viernes, 28 de mayo de 2010

Mu Sochua, participacion democratica de las mujeres

To gain her freedom from the Khmer Rouge in Cambodia, Mu Sochua's parents put her on a plane to Paris. It was 1972 and she never saw them again. After 18 years of exile as a leading figure in the Cambodian community leader in the San Francisco Bay Area and in the Cambodian/Thai border refugee camps in charge of education and social services, Mu returned to Cambodia and found her country transformed into what Time magazine called "a pervert's paradise," where women and girls were so devalued that becoming a sex worker was a common fate. The international NGO Vital Voices honored Mu Sochua in 2005 for her efforts in combating child trafficking in Cambodia. As Cambodia's first Minister of Women's Affairs, Mu negotiated an agreement with Thailand allowing Cambodian women trafficked as sex workers there to return to their home country in lieu of being jailed, authored and defended the Domestic Violence Law in Parliament. She pioneered the use of frank television commercials and toured the country for five years to spread the word about trafficking to vulnerable young girls and boys. Mu continues to be steadfast in calling for international attention to government corruption and human rights abuses in her government. She is the first woman to become secretray-general of a political party in Cambodia and as the opposition party top leader she constantly faces threat and intimidation. (6.2009)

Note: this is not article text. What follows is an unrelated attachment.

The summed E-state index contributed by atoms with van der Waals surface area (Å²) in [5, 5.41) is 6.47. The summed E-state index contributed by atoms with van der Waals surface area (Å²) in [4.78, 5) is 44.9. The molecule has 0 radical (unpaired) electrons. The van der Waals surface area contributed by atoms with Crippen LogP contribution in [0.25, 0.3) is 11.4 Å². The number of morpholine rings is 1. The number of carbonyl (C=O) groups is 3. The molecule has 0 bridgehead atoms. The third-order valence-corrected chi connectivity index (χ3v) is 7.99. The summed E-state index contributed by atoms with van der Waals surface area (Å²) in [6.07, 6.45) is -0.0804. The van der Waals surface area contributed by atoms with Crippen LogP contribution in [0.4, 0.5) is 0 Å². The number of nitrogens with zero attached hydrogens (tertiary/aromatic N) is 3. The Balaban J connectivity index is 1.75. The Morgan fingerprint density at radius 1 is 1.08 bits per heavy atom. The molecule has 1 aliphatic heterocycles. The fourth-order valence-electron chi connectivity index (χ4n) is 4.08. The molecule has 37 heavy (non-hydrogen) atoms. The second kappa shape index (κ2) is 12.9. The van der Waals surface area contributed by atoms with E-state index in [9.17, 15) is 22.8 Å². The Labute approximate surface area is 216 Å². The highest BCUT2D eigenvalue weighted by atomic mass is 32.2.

Read more about Mu Sochua:

Crusader Rowing Upstream in Cambodia
By Seth Mydans, New York Times
February 21, 2010